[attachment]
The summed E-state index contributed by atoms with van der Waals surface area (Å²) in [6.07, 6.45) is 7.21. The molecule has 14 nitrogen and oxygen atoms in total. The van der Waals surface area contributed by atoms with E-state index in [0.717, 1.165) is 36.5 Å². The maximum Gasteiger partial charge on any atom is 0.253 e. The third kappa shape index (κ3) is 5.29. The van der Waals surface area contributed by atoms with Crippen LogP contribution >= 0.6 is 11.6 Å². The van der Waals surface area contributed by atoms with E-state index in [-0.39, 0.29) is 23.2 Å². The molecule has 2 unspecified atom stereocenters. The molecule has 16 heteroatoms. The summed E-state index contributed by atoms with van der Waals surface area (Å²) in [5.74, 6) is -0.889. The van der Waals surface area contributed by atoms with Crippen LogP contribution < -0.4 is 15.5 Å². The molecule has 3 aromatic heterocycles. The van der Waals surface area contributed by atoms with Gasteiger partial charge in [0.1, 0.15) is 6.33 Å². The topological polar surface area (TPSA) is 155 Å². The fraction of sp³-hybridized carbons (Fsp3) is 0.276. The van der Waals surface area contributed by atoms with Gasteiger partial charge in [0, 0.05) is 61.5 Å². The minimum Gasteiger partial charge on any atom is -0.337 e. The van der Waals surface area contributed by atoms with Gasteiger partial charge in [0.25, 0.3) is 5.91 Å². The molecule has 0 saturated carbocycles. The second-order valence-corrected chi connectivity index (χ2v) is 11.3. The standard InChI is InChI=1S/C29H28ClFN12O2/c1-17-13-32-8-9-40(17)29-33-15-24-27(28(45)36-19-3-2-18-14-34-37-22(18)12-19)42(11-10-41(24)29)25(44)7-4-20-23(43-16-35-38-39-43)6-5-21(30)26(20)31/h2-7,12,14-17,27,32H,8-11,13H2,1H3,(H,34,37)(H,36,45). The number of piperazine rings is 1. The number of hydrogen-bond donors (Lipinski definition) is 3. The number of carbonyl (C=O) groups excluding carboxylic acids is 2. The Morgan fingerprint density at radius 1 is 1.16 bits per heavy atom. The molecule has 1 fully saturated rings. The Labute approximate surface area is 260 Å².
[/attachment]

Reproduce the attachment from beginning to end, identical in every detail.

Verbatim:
The summed E-state index contributed by atoms with van der Waals surface area (Å²) in [6.07, 6.45) is 7.21. The molecule has 14 nitrogen and oxygen atoms in total. The van der Waals surface area contributed by atoms with E-state index in [0.717, 1.165) is 36.5 Å². The maximum Gasteiger partial charge on any atom is 0.253 e. The third kappa shape index (κ3) is 5.29. The van der Waals surface area contributed by atoms with Crippen LogP contribution >= 0.6 is 11.6 Å². The van der Waals surface area contributed by atoms with E-state index in [-0.39, 0.29) is 23.2 Å². The molecule has 2 unspecified atom stereocenters. The molecule has 16 heteroatoms. The summed E-state index contributed by atoms with van der Waals surface area (Å²) in [5.74, 6) is -0.889. The van der Waals surface area contributed by atoms with Crippen LogP contribution < -0.4 is 15.5 Å². The molecule has 3 aromatic heterocycles. The van der Waals surface area contributed by atoms with Gasteiger partial charge in [0.1, 0.15) is 6.33 Å². The topological polar surface area (TPSA) is 155 Å². The fraction of sp³-hybridized carbons (Fsp3) is 0.276. The van der Waals surface area contributed by atoms with Gasteiger partial charge in [0, 0.05) is 61.5 Å². The minimum Gasteiger partial charge on any atom is -0.337 e. The van der Waals surface area contributed by atoms with Gasteiger partial charge in [0.25, 0.3) is 5.91 Å². The molecule has 0 saturated carbocycles. The second-order valence-corrected chi connectivity index (χ2v) is 11.3. The standard InChI is InChI=1S/C29H28ClFN12O2/c1-17-13-32-8-9-40(17)29-33-15-24-27(28(45)36-19-3-2-18-14-34-37-22(18)12-19)42(11-10-41(24)29)25(44)7-4-20-23(43-16-35-38-39-43)6-5-21(30)26(20)31/h2-7,12,14-17,27,32H,8-11,13H2,1H3,(H,34,37)(H,36,45). The number of piperazine rings is 1. The number of hydrogen-bond donors (Lipinski definition) is 3. The number of carbonyl (C=O) groups excluding carboxylic acids is 2. The Morgan fingerprint density at radius 1 is 1.16 bits per heavy atom. The molecule has 1 fully saturated rings. The Labute approximate surface area is 260 Å².